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J Arthroplasty. 2010 Apr;25(3):410-5. doi: 10.1016/j.arth.2010.01.003. Epub 2010 Feb 9.

A prospective evaluation of 2 different pain management protocols for total hip arthroplasty.

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Rothman Institute of Orthopaedics at Thomas Jefferson University Hospital, Philadelphia, Pennsylvania, USA.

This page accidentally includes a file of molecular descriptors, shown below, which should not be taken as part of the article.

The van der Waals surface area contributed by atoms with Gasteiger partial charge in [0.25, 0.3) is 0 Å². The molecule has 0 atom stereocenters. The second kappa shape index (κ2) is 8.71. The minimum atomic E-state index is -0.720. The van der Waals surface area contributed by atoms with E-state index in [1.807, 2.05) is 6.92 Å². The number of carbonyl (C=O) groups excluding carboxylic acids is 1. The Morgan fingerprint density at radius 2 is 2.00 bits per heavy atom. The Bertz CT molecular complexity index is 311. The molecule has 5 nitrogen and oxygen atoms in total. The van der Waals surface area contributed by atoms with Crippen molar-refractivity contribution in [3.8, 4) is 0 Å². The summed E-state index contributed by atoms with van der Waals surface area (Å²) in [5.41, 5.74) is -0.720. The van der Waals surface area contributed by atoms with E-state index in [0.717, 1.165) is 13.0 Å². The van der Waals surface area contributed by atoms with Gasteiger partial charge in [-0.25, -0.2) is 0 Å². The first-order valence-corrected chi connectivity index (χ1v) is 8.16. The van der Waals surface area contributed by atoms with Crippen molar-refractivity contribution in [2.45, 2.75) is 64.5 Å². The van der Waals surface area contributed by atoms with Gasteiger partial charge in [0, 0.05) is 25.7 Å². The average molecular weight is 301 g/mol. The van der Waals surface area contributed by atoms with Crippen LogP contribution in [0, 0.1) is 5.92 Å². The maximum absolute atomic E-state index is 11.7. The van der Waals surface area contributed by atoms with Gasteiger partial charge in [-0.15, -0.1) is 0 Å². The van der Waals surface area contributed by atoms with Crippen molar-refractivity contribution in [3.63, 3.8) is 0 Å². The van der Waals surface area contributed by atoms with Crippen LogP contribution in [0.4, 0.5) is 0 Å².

Pain management after total hip arthroplasty has improved dramatically in the past decade. However, most protocols use opioid medications for pain control. In the current study, 100 patients were prospectively selected to receive a traditional narcotic-based patient-controlled analgesia protocol or a nonnarcotic oral protocol for pain management after primary total hip arthroplasty. Therapy programs were similar for both groups. Postoperatively, patients were followed daily for opioid use, medication adverse effects, pain control, and overall satisfaction. The nonnarcotic oral group showed lower mean pain scores during the first 24 hours after surgery. The satisfaction rate was high in both groups. Both protocols provided adequate pain control after total hip arthroplasty; the nonnarcotic pain management protocol resulted in significantly decreased opioid consumption and fewer adverse effects.

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